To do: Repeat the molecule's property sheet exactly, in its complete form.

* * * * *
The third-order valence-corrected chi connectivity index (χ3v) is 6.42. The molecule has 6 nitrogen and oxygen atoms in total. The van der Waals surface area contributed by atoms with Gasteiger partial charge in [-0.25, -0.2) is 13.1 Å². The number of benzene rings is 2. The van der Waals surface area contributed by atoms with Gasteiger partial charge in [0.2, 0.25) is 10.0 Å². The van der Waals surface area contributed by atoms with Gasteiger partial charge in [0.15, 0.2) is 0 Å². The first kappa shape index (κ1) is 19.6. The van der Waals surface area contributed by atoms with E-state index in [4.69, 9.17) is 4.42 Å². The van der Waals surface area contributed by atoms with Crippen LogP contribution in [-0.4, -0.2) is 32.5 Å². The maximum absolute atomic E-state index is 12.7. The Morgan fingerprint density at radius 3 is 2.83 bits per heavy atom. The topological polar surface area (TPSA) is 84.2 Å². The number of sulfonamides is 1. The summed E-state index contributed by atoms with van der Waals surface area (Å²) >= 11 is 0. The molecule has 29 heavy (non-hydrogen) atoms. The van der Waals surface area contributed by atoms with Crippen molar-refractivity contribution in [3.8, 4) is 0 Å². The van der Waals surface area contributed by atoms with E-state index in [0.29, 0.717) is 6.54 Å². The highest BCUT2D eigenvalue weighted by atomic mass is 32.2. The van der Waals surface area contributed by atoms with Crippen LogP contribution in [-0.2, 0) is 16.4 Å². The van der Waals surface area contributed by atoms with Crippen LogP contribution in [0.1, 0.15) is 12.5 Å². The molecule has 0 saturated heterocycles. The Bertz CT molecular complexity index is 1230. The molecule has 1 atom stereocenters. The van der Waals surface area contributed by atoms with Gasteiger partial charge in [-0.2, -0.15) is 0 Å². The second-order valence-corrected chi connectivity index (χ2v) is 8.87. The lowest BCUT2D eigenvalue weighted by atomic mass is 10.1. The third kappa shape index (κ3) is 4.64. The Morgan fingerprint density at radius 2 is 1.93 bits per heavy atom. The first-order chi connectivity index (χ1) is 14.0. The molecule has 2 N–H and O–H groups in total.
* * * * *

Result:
The third-order valence-corrected chi connectivity index (χ3v) is 6.42. The molecule has 6 nitrogen and oxygen atoms in total. The van der Waals surface area contributed by atoms with Gasteiger partial charge in [-0.25, -0.2) is 13.1 Å². The number of benzene rings is 2. The van der Waals surface area contributed by atoms with Gasteiger partial charge in [0.2, 0.25) is 10.0 Å². The van der Waals surface area contributed by atoms with Gasteiger partial charge in [0.15, 0.2) is 0 Å². The first kappa shape index (κ1) is 19.6. The van der Waals surface area contributed by atoms with E-state index in [4.69, 9.17) is 4.42 Å². The van der Waals surface area contributed by atoms with Crippen LogP contribution in [-0.4, -0.2) is 32.5 Å². The maximum absolute atomic E-state index is 12.7. The Morgan fingerprint density at radius 3 is 2.83 bits per heavy atom. The topological polar surface area (TPSA) is 84.2 Å². The number of sulfonamides is 1. The summed E-state index contributed by atoms with van der Waals surface area (Å²) >= 11 is 0. The molecule has 29 heavy (non-hydrogen) atoms. The van der Waals surface area contributed by atoms with Crippen molar-refractivity contribution in [3.8, 4) is 0 Å². The van der Waals surface area contributed by atoms with E-state index in [0.29, 0.717) is 6.54 Å². The highest BCUT2D eigenvalue weighted by atomic mass is 32.2. The van der Waals surface area contributed by atoms with Crippen LogP contribution in [-0.2, 0) is 16.4 Å². The van der Waals surface area contributed by atoms with Crippen LogP contribution in [0.1, 0.15) is 12.5 Å². The molecule has 0 saturated heterocycles. The Bertz CT molecular complexity index is 1230. The molecule has 1 atom stereocenters. The van der Waals surface area contributed by atoms with Gasteiger partial charge in [-0.2, -0.15) is 0 Å². The second-order valence-corrected chi connectivity index (χ2v) is 8.87. The lowest BCUT2D eigenvalue weighted by atomic mass is 10.1. The third kappa shape index (κ3) is 4.64. The Morgan fingerprint density at radius 2 is 1.93 bits per heavy atom. The first-order chi connectivity index (χ1) is 14.0. The molecule has 2 N–H and O–H groups in total.